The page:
Sen. Elizabeth Warren is out with another plan, this one to close the racial wealth gap by helping entrepreneurs of color get their businesses off the ground. She’s proposing a $7 billion Small Business Equity Fund to give grants, not loans, to ensure that entrepreneurs of color start off with similar resources to white entrepreneurs, and pledging to diversify the government’s investment managers.
Because of the wealth gap, “The typical Black entrepreneur starts a business with $35,000 in capital—a third of the startup capital for the typical white entrepreneur,” Warren writes at Medium, a disparity that makes it difficult to get credit as well. So these entrepreneurs start at a disadvantage that’s then compounded by getting less outside investment from disproportionately white venture capitalists and asset management firms. The result—the thing Warren’s plan intends to fix—is that “entrepreneurs of color own less than 20% of businesses with paid employees despite making up almost 40% of the population.”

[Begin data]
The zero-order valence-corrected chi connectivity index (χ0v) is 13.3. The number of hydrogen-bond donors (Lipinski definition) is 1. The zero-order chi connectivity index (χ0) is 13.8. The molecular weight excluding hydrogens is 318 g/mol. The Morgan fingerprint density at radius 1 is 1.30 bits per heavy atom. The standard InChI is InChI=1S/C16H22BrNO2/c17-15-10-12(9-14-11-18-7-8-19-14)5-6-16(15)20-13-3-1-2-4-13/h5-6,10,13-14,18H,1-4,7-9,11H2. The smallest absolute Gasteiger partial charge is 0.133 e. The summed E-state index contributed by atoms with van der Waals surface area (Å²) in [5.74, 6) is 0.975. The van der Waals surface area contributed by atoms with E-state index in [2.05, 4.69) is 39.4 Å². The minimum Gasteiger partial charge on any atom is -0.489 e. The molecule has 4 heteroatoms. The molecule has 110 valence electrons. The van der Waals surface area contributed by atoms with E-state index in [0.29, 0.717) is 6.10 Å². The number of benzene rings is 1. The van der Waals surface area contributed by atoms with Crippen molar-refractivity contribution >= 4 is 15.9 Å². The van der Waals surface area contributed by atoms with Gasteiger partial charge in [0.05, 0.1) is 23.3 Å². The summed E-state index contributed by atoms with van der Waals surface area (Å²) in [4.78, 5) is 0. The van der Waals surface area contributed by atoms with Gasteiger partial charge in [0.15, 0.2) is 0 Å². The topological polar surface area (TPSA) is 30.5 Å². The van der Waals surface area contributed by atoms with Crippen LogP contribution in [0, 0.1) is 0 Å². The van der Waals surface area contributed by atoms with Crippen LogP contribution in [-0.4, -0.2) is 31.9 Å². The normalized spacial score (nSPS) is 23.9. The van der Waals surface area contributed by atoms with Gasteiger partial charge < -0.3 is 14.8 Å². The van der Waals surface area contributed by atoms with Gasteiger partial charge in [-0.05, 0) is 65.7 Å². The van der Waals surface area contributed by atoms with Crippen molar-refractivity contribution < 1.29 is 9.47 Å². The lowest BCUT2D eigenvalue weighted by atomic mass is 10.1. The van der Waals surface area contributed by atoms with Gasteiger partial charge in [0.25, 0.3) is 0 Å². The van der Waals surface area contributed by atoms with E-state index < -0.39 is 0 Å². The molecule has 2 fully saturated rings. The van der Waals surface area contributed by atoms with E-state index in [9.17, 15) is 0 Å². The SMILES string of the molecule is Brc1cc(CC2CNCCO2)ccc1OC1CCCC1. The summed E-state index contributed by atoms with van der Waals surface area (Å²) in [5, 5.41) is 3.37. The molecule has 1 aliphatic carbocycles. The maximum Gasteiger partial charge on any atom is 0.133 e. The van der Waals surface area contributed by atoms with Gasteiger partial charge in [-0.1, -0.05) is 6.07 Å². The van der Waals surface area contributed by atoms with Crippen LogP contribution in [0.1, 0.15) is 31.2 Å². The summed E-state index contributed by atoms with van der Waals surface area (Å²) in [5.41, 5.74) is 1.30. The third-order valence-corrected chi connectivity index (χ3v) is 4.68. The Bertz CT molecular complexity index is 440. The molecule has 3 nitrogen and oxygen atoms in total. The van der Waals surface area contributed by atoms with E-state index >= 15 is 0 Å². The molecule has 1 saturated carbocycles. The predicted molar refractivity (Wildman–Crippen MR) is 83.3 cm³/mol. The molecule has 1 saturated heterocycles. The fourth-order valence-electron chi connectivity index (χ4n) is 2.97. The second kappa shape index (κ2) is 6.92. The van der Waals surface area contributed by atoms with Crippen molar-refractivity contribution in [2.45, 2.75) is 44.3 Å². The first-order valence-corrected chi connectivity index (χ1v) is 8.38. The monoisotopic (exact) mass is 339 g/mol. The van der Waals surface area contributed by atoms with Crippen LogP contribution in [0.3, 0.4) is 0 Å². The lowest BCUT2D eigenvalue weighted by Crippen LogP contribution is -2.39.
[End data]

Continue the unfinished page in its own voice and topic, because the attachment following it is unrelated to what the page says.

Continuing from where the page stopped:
Warren’s $7 billion Small Business Equity Fund, to be paid for through her ultra-millionaire tax, would be run through state and local governments and be available to entrepreneurs with less than $100,000 in wealth who are eligible for the Small Business Administration’s 8(a) program. Beyond that, Warren would tackle the massive disparities in investments going to entrepreneurs of color—“The average Black-owned business only gets 3% of what a similar white-owned business receives in outside investment shortly after founding”—by “direct[ing] all federal pension and retirement funds to seek out a more diverse set of investment managers,” pressing states and cities to do the same in order to participate in the Small Business Equity Fund, and tripling funding for the Minority Business Development Agency.